As completion of the parking lot began at the newly-constructed Tim Hortons doughnut and coffee shop at the corner of Murray Road and Route 322, a land development plan for a similar shop in downtown Meadville was received in the city’s planning and zoning department.

The area’s second Tim Hortons is planned for lower Park Avenue, occupying adjoining properties at 1199 and 1203 Park Avenue. The project will involve the demolition of the existing home at 1203 Park, two garages and the Howick Auto Sales office as well as removal of existing gravel and asphalt surfaces. Construction plans include a 1,630-square foot building, parking lot and drive-through driveway on the .99-acre property

Although the properties shown in the plan extend from Park through to South Cottage Street, the drawings indicate that only slightly more than half the length of the lot will be used for the building and parking. Once construction is complete, the drawings indicate access to the site will be via a single driveway on Park.

Plans call for the short side of the 30-seat shop to face Park. The parking lot will be immediately south of the building; patrons using the drive-through window will drive in a large U pattern, entering through the parking lot, circling around the back of the building and exiting via a driveway running between Tim Hortons and the adjacent Subway shop.

According to the city’s zoning administrator, Gary Johnson, construction is expected to begin in spring 2009.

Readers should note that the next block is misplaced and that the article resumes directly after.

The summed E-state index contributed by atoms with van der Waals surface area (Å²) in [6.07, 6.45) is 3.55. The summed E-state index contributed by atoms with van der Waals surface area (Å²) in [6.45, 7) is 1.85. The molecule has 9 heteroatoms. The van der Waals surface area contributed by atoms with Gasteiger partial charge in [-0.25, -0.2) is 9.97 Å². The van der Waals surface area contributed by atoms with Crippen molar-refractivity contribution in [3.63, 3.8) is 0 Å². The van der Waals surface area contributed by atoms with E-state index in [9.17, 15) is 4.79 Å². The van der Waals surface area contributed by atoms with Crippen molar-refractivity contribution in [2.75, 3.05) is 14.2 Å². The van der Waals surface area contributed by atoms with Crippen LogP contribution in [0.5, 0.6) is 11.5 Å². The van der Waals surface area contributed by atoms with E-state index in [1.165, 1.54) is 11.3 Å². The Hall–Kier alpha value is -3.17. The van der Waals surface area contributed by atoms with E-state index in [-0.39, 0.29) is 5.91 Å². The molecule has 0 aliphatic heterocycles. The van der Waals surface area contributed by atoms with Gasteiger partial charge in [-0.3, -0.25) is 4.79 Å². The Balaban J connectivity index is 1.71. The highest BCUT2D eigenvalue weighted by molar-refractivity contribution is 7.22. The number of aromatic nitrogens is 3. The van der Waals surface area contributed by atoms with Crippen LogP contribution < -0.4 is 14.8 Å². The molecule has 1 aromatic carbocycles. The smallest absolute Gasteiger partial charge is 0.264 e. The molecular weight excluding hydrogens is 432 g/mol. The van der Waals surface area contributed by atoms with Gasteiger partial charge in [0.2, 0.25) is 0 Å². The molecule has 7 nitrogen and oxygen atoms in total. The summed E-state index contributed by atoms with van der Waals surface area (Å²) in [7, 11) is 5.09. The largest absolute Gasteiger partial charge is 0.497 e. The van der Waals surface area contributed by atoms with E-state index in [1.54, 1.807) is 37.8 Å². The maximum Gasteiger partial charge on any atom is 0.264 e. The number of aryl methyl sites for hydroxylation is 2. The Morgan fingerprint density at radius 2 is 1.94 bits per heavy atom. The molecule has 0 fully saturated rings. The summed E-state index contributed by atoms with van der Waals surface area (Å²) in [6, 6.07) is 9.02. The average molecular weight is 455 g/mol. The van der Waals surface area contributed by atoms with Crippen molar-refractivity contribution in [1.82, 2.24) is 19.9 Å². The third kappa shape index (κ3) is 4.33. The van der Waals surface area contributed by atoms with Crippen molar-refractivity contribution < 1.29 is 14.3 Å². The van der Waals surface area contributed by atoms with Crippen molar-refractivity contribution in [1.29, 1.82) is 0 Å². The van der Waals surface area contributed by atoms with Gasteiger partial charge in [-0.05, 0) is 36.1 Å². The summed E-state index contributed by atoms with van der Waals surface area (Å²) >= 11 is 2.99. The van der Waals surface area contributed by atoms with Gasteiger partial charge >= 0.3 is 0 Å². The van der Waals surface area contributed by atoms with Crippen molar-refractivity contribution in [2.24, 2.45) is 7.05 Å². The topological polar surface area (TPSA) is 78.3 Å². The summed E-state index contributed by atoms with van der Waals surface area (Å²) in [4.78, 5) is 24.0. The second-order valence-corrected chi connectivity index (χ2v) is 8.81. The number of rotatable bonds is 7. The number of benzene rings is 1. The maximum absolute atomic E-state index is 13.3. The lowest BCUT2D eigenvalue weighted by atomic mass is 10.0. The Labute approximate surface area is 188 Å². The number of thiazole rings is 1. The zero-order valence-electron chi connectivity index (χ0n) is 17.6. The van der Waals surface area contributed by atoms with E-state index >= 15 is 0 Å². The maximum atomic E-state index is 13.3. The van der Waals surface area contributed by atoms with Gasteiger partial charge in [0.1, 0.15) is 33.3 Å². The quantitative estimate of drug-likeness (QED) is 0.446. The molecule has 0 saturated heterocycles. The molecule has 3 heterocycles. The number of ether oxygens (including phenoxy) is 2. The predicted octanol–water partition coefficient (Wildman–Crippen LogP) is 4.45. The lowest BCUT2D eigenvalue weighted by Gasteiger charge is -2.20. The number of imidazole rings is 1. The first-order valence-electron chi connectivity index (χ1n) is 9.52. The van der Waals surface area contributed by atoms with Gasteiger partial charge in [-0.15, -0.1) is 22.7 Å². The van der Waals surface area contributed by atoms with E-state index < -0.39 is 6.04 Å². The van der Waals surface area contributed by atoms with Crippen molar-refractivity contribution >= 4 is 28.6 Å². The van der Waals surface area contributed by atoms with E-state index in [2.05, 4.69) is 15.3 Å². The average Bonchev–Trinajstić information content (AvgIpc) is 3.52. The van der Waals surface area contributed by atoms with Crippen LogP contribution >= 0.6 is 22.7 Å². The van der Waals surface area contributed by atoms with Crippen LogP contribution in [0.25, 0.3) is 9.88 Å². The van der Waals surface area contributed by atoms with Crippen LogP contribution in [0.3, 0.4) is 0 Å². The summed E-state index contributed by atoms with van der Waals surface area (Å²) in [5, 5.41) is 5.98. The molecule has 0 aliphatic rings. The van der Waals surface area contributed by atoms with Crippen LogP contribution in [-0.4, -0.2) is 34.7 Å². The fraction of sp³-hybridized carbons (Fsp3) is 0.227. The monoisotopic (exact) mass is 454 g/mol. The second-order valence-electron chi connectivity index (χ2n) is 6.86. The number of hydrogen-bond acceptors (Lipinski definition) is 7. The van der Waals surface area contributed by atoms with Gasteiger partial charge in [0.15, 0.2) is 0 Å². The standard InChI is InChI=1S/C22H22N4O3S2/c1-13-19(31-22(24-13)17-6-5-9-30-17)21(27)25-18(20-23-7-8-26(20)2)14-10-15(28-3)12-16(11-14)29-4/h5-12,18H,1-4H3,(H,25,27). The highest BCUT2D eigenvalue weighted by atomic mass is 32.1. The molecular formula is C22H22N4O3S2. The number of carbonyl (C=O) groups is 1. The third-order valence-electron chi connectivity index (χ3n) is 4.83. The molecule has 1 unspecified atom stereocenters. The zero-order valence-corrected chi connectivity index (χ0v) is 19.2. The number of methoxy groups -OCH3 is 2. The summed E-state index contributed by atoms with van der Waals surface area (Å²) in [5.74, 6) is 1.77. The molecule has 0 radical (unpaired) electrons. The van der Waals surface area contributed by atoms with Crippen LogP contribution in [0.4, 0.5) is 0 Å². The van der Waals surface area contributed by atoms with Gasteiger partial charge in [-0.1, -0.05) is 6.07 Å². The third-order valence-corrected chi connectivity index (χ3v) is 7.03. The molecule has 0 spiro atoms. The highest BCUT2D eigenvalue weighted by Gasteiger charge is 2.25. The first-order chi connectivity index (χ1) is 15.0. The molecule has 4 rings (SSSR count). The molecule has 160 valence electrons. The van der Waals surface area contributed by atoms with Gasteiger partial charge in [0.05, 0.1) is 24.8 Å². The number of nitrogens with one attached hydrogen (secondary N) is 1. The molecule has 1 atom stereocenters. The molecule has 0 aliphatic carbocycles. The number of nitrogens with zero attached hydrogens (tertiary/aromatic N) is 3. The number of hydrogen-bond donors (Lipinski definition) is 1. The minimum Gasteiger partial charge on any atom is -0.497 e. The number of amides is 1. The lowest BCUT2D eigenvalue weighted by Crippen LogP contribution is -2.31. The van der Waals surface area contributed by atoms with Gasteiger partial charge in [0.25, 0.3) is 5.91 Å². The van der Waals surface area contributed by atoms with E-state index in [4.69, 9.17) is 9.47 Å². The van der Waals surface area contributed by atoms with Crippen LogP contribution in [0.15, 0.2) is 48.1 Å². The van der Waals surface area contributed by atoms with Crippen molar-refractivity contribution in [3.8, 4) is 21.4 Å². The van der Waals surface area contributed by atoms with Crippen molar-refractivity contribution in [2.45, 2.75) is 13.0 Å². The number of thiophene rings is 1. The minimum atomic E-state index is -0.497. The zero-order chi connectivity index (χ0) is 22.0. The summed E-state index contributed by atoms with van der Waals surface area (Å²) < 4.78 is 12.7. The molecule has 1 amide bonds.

Before development can proceed, plans must be reviewed by both city and Crawford County Conservation District personnel. From there, applications will be submitted for necessary permits from the U.S. Army Corps of Engineers and Pennsylvania Department of Environmental Protection.

Johnson noted that the plans submitted to his office call for the facility to be illuminated by city-style streetlights — like those recently installed in the Robert Smith Parking Lot between Arch and Chestnut streets. Other planned exterior amenities include a bike rack and an enclosed Dumpster.

The chain opened its first coffee and donut shop in Hamilton, Ontario, in 1964. The founder, Tim Horton, was a legend in the National Hockey League before dying in a car accident in 1974.

As of March 30, 2008, Tim Hortons had 3,238 restaurants, including 2,839 in Canada and 399 in the United States.

The corporate Web site indicates that 95 percent of the Canadian operation is franchise independently owned and operated and that plans call for a similar strategy for U.S. development. Over the years, the menu has expanded from coffee and donuts to include soups, sandwiches and baked goods.

The Tribune was unable to contact the property developer The THD Group LLC of Williamsville, N.Y., Monday afternoon.

Mary Spicer can be reached at 724-6370 or by e-mail at

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